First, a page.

By Robert Reich
Whatever happens to the economy – jobs, wages, the hardships so many are facing – the stock market seems to be in a world of its own. Why?
The primary answer is simple. Stock values roughly reflect profits, especially anticipated profits. When profits are expected to rise, stock prices trend upward.
But that only raises a deeper question: How can profits be trending upward when jobs and wages are doing so badly?
Because of a disconnect in the American economy that began way before the pandemic – about 30 years ago.
Before the 1980s, the main driver of profits and the stock market was economic growth. When the economy grew, profits and the stock market rose in tandem. It was a virtuous cycle: Demand for goods and services generated more jobs and higher wages, which in turn stoked demand for more goods and services.
But since the late 1980s, the main way corporations get profits and stock prices up has been to keep payrolls down. Corporations have done whatever they can to increase profits by cutting jobs and wages. They’ve busted unions, moved to “right-to-work” states, outsourced abroad, reclassified workers as independent contractors, and turned to labor-saving automation.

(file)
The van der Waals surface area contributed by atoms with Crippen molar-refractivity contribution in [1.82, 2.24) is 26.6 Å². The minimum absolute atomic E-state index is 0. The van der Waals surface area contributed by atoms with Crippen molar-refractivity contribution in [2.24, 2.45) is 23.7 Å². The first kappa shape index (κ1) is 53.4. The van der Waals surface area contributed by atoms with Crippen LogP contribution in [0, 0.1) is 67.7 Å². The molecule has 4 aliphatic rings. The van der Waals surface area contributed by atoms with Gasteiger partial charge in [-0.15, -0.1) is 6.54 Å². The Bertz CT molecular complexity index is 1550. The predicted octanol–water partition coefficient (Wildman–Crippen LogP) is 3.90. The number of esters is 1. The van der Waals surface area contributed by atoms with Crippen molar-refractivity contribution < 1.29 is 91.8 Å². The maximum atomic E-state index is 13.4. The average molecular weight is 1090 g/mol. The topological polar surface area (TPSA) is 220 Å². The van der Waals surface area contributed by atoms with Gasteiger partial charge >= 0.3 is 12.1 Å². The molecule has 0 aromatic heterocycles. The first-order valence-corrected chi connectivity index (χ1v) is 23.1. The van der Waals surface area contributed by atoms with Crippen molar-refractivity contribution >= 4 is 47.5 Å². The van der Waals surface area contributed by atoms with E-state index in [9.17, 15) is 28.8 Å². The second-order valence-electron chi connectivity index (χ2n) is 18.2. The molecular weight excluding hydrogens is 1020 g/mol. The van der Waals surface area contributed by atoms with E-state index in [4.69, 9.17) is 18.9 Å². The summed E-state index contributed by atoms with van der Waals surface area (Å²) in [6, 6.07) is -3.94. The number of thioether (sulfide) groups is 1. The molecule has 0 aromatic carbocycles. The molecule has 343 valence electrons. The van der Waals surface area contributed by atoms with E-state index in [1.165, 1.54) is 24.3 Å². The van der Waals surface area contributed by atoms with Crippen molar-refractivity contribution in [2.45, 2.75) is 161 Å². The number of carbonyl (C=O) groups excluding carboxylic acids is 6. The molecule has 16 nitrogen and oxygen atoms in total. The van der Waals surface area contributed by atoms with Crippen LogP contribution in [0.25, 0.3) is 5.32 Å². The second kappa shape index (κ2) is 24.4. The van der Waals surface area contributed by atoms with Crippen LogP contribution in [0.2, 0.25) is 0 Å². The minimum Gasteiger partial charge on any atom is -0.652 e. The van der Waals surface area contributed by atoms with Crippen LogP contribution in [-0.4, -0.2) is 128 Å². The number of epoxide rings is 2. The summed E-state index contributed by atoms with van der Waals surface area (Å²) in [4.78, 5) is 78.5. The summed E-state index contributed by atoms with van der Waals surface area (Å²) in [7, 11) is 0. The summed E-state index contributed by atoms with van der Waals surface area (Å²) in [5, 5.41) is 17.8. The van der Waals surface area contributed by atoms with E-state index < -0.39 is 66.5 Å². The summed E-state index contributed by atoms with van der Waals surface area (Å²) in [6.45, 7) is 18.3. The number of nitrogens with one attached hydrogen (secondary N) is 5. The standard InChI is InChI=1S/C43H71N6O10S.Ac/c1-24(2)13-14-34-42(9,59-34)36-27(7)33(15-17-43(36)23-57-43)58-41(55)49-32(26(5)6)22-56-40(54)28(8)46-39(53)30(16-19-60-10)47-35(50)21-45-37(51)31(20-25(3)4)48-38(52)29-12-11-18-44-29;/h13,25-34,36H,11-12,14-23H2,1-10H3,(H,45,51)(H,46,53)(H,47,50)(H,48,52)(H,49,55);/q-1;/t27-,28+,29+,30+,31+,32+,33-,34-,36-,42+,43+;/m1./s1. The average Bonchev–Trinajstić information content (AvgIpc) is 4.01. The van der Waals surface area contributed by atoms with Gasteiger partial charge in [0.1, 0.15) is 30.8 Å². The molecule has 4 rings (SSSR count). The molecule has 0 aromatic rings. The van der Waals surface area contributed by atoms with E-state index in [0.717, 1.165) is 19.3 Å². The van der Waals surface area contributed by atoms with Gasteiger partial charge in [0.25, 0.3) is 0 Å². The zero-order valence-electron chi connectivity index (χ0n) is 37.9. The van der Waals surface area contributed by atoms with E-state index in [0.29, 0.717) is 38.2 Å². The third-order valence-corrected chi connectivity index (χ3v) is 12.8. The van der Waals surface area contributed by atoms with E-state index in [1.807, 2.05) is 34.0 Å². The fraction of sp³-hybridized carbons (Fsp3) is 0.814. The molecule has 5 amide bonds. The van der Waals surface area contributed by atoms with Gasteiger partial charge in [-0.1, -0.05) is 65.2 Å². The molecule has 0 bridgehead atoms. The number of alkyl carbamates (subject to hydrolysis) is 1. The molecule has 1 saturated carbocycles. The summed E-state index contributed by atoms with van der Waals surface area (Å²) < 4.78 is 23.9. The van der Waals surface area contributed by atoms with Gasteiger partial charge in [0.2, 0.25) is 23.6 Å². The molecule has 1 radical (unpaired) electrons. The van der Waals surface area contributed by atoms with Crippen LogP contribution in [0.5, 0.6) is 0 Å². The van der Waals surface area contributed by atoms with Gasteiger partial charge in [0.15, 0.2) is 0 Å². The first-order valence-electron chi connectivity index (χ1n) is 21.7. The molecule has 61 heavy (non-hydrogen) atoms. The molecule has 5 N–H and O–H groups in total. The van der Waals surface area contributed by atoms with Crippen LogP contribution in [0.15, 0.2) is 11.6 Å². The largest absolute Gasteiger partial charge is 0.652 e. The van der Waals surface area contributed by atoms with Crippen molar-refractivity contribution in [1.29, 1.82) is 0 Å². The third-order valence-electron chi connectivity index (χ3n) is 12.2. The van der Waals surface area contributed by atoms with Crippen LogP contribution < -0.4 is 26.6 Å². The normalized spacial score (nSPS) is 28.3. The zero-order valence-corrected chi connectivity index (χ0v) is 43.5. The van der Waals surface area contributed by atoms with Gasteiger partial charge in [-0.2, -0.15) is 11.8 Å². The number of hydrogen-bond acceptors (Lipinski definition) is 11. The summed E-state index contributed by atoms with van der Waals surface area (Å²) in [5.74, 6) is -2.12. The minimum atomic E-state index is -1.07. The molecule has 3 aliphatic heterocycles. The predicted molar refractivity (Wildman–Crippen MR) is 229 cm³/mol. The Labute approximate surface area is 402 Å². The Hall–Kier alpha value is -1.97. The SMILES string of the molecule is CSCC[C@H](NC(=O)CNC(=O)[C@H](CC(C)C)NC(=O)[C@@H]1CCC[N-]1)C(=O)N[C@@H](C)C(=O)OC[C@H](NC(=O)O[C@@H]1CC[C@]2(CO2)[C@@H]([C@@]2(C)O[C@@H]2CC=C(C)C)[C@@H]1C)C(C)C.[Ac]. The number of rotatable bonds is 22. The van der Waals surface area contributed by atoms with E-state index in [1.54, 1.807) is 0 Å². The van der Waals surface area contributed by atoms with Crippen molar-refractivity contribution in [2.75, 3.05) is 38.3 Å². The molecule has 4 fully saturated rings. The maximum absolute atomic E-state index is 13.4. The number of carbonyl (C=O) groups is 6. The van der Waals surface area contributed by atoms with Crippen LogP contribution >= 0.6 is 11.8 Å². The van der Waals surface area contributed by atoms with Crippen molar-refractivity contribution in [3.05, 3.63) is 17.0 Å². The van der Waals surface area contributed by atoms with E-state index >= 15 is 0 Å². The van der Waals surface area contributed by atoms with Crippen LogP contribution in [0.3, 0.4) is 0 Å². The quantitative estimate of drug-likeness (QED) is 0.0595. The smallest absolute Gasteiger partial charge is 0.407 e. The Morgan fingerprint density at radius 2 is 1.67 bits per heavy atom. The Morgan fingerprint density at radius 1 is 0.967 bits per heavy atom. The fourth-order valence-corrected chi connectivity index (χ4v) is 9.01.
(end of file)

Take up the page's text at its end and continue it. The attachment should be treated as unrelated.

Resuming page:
Prior to 1989, economic growth accounted for most of the stock market’s gains. Since then, most of the gains have come from money that would otherwise have gone into the pockets of workers.
Meanwhile, corporations have used their profits and also gone deep into debt to buy back shares of their own stock, thereby pumping up share prices and creating an artificial sugar-high for the stock market.
All this has made the rich even richer. The richest 1 percent of American households own 50 percent of the value of stocks held by American households. The richest 10 percent own 92 percent.
But it’s had the opposite effect for everyone else. More and more of the total economy is going into profits and high stock prices benefiting those at the top, while less and less is going into worker wages and salaries.
America’s CEOs and billionaires are happy as ever, because more and more of their earnings come from capital gains – increases in the prices of their stock portfolios.
Meanwhile, the Fed has taken on the debts many corporations generated when they borrowed in order to buy back their shares of stock – in effect bailing them out, even as millions of Americans continue to struggle.
So the next time you hear someone say the stock market is a reflection of the economy, tell them that’s rubbish! The real economy is jobs and wages.